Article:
Best Boating Practices: Protect Your Boat & The Environment

Maverick Boat Crossing Shallow Water Flats in Florida Keys. Photo: Ian Wilson-Navarro. Flats boat crossing shallow water shoals in the Florida Keys. Photo: Ian Wilson-Navarro.

Whether you’ve boated for years or have recently purchased your very first boat, it’s important to protect your investment, as well as your passengers, yourself and the environment that we all enjoy. By following a few rules of the water we can do all three. That’s why Boat Trader is working on a series of articles about best boating practices. Here we’ll take a look at shallow water boating tips and advice.

Shallow Water Boating: From Shoals to Seagrass And Flats

First, watch out for shallow water. Shallow waters, whether they are rocky shoals, seagrass flats or sandbars, are everywhere we boat. If we accidentally hit them and run aground, it makes for a bad day on the water as we wait for the tide to come in and float the boat. If we brush these habitats, engines suck up sand and dirt that clogs and breaks important parts in the engine needed to keep it cool. Hitting flats can also cause serious damage to engines boat and hulls.

“Seagrass or sand impacts can cause blockage in the water cooling channels and cause overheating,” says marine mechanic Jason Weaver of The Straight Line Marine. “It can also breakdown the integrity of the impeller/water pump.”

Repairs for such damage can reach upwards of $200. And if these repairs are not addressed immediately, they can break your engine beyond repair. Potential damage from hitting hard-bottom flats or rocky coral can be even more costly.

“Damage to your outboard can vary from prop ($100-$400), to prop hub ($30-50), to skeg ($150-$200), to prop shaft ($300 just to straighten), to entire lower unit ($2000-$3000),” says Weaver. “The worst cast scenario is damage can travel all the way to the engine block, which means you have to buy a new engine.”

Prop Scars: What Are They And Why Do They Matter?

Apart from boat damage, running over these shallow waters hurts our shallow water habitats, which are essential for our valuable recreational fisheries. Those habitats also trap sand and dirt suspended in the water, which keeps our waters clear. When we run over those shallow waters, we kill the seagrasses, creating a scar on the habitat. “These scars take four to seven years to recover, which means a little mistake on the water causes long term damage,” says Dr. Ross Boucek, Bonefish & Tarpon Trust’s Florida Keys Initiative Manager.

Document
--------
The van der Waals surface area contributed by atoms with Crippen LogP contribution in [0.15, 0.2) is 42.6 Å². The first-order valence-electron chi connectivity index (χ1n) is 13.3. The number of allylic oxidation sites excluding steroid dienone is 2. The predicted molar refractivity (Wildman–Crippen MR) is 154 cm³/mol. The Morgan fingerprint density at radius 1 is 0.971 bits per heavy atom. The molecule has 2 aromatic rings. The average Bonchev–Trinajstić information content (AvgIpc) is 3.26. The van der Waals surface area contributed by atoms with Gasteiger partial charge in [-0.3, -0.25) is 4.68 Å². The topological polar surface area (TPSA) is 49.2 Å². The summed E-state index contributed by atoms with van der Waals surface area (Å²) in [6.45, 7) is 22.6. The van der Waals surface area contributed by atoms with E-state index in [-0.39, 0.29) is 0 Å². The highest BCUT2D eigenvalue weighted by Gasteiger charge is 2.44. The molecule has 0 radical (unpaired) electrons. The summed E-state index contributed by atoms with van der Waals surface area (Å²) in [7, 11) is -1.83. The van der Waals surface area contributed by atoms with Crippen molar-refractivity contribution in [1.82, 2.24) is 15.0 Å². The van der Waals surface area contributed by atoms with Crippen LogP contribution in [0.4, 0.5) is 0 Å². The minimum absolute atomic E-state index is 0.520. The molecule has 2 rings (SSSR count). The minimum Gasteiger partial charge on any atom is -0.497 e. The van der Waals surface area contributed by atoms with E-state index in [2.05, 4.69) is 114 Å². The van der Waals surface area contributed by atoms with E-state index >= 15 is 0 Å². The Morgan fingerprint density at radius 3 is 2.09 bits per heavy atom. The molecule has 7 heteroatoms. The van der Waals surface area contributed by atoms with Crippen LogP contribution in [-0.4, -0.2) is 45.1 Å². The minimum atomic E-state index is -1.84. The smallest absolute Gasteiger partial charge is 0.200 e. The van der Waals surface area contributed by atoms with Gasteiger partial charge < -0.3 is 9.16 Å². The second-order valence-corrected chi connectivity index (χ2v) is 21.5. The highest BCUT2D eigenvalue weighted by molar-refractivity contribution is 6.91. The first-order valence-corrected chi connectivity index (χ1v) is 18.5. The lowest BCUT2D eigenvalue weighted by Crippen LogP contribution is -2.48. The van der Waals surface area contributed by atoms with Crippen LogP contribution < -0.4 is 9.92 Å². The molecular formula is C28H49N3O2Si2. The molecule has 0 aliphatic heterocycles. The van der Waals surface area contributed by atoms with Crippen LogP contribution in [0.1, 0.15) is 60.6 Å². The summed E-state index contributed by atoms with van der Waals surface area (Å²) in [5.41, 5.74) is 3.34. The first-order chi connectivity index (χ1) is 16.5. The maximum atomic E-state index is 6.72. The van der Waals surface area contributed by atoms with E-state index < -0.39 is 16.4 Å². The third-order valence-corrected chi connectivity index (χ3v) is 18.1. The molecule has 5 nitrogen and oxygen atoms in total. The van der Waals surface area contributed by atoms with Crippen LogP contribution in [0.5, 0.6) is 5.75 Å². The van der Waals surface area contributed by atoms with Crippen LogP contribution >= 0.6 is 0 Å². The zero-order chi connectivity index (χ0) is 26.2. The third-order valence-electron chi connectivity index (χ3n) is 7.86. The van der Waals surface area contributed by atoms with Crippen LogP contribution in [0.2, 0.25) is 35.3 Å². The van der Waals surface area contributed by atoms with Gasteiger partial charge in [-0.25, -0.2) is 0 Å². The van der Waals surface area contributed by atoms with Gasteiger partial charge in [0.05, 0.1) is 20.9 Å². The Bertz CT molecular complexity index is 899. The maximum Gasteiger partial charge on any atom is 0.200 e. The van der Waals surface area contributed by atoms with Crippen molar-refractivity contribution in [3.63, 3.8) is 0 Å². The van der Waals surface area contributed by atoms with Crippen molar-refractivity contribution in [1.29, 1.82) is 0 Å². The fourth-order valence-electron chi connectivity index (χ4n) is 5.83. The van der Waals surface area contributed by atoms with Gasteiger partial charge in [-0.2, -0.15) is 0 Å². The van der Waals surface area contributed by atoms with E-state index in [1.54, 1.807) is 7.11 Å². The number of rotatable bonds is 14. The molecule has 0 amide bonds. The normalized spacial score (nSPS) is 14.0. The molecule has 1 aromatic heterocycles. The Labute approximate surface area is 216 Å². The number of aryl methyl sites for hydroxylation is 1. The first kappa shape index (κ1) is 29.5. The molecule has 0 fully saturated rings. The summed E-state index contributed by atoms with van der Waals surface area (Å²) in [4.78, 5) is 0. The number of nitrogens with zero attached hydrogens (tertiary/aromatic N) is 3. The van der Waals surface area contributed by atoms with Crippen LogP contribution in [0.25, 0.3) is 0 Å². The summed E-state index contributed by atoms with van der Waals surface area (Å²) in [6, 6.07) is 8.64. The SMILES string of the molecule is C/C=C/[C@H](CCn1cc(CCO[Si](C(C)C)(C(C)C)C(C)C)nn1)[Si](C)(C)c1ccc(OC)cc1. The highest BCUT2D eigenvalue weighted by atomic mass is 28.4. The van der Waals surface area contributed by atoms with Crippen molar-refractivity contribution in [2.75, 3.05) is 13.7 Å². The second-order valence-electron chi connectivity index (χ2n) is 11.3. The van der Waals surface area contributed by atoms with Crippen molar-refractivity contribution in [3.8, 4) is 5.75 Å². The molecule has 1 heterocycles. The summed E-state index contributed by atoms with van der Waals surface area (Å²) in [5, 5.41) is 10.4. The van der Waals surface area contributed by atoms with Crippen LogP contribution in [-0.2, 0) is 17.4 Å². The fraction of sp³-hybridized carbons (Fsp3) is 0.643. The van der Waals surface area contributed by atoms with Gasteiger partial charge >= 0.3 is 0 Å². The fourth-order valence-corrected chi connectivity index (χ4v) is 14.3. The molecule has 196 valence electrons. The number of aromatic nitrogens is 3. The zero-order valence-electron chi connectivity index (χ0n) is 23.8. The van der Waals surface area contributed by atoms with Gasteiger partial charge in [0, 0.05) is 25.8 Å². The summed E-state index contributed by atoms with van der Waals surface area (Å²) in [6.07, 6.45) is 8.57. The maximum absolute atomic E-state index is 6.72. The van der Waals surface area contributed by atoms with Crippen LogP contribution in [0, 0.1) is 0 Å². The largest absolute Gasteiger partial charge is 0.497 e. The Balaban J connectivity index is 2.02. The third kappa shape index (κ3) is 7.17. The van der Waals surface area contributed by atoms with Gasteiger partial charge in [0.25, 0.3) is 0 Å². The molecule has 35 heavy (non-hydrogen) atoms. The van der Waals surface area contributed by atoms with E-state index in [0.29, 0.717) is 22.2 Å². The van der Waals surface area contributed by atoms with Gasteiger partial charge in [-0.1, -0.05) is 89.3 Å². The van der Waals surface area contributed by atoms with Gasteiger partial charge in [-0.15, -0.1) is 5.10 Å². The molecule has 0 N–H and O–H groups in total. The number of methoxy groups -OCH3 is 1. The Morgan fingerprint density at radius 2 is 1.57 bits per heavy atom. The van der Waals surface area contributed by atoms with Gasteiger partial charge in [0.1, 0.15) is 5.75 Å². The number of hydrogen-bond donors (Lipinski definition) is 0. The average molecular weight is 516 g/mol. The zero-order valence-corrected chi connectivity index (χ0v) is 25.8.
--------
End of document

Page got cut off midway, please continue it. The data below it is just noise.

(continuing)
When we create enough scars, those seagrass meadows produce less food for fish, and provide less places for them to hide, increasing their risk of being eaten by sharks and other predators. Together, these scars reduce how many fish we have to catch in the surrounding areas.

Tips For Boating In Shallow Water

To decrease your chances of hitting shallow waters keep these tips in mind

  1. If you see shallow water, don’t risk it. You should either idle over it or run around it. If you begin to come in contact with the bottom, back out and run around that area.
  2. Use your eyes to navigate; rely on your GPS unit only as a navigational aid.
  3. Treat yourself to a nice pair of Polarized sunglasses. These glasses allow you to see those shallow waters much easier.
  4. If you’re boating in an area that you’re unfamiliar with, avoid driving in those areas at sunset and sunrise and at night when navigational hazards are harder to see.

Avoiding shallow waters will save you the headache and costs of engine repair, keep our fisheries thriving, and our waters clean.

Written by: rossboucek

Dr. Ross Boucek is a fisheries biologist who facilitates research on permit, bonefish and tarpon in the Florida Keys. He works closely with the angler community and management agencies to pass boating and fishing regulations and conservation measures that help protect and improve fisheries. He lives on his 31-foot, 1977 Searunner sailboat named "Barbara Jean" in the Florida Keys.

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